War of the Rebellion: Serial 103 Page 0301 THE MOBILE CAMPAIGN.

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report for duty to Major General A. J. Smith. Accordingly, on the 10th of May, in obedience to his orders, I sent the Second New York Cavalry to Talladega, Ala., and on the 11th I moved with the balance of the command northwest, via Kingston, Centerville, Marion, Greensborough, Eutaw, and Pickensville, to Columbus, Miss., reporting my arrival at that point on the 20th May by telegraph to you. On the road from Montgomery, at a point near Marion, I sent the Second Illinois to Tuscaloosa, and with numerous detachments scoured the country and watched the crossings of the Black Warrior and Tombigbee Rivers, with a view of capturing Jeff. Davis, who was reported to be trying to reach the Trans-Mississippi Department through Alabama. Upon reaching Columbus I sent one regiment (Thirteenth Indiana) south along the Mobile and Ohio Railroad to Macon for the purpose of collecting and guarding all Government property at and near that point. On the 27th of May, in obedience to telegraphic instructions, I ordered Brigadier General T. J. Lucas to move with his brigade by the most practicable route to Vicksburg, Miss., and leaving Colonel Joseph Karge in command at Columbus, Miss., with my staff I proceeded with all dispatch by rail via Mobile to this point, arriving on the 29th.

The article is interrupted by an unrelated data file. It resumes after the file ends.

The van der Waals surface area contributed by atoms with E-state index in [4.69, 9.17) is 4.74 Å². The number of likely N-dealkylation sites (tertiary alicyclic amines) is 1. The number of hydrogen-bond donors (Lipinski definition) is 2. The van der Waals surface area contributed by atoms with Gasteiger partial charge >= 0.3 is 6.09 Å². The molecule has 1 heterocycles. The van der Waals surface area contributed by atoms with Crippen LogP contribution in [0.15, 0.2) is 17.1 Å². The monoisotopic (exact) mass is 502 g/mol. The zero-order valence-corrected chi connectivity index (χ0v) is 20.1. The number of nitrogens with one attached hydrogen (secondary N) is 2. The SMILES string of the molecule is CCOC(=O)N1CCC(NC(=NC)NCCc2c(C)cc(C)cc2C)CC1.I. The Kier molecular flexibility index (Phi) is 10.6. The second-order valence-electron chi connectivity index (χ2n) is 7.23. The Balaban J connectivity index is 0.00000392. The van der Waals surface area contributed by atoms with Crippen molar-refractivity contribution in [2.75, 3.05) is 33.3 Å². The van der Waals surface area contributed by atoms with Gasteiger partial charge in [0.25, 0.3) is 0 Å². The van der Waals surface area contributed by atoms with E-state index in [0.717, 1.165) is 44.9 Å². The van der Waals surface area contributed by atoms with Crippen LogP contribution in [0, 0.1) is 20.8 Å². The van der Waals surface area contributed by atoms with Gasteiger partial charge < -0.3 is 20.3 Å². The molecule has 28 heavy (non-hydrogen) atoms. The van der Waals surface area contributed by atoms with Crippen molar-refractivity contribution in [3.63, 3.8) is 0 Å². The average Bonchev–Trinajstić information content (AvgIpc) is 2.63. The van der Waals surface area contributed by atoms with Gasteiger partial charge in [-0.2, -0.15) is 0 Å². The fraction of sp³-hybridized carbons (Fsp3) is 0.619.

During the entire march of my command on this expedition, private property, except where it was necessary for the sustenance of men and horses, was respected; and immediately upon the receipt of the news of an armistice between Sherman and Johnston, as also of the suspension of hostilities pending the surrender of General Dick Taylor, the most stringent orders were issued and enforced forbidding the impressment of stock, and vouchers were given for all subsistence stores taken. The utmost good order prevailed, as was testified to by the inhabitants along the entire line of march, and I take pleasure in expressing my thanks to the officers of the command, without reference to rank, for their hearty support in enforcing orders. Almost the entire line of march was through country which had never been visited by Federal troops since the commencement of the war, and much of it was the richest portions of the State. The march of the various columns had a good effect upon the people. The entire distance marched was about 700 miles, and over 10,000 Confederate officers and soldiers were paroled. On the line of march we passed at least 300,000 bales of cotton, much of it Government property; also, considerable quantities of commissary and quartermaster's stores. Not deeming it good policy to destroy property when the close of the war was becoming so apparent, no cotton was burned, believing it would find its way to market and come under the control of the Government. Such Confederate commissary and quartermaster's stores as could not be made use of by the command, together with the unserviceable animals, were, by my directions, believing it would meet with approval, distributed to the poor, many of whom were suffering and entirely destitute. The country is filled with hands of armed marauders, composed mostly of deserters from the late rebel armies, who have returned to find their families suffering from the neglect and persecution of the wealthy leaders, at whose instigation they joined the rebel ranks. The poor people, including the returned Confederate private soldiers, are, as a general thing, now loyal; but the far greater portion of the wealthy classes are still very bitter in their sentiments against the Government, and clutch on to slavery with a lingering hope to save at least a relic of their favorite yet barbarous institution for the future. The former class I most earnestly commend to the forbearance and generosity of the Government, but the spirit of resistance still manifest in the latter should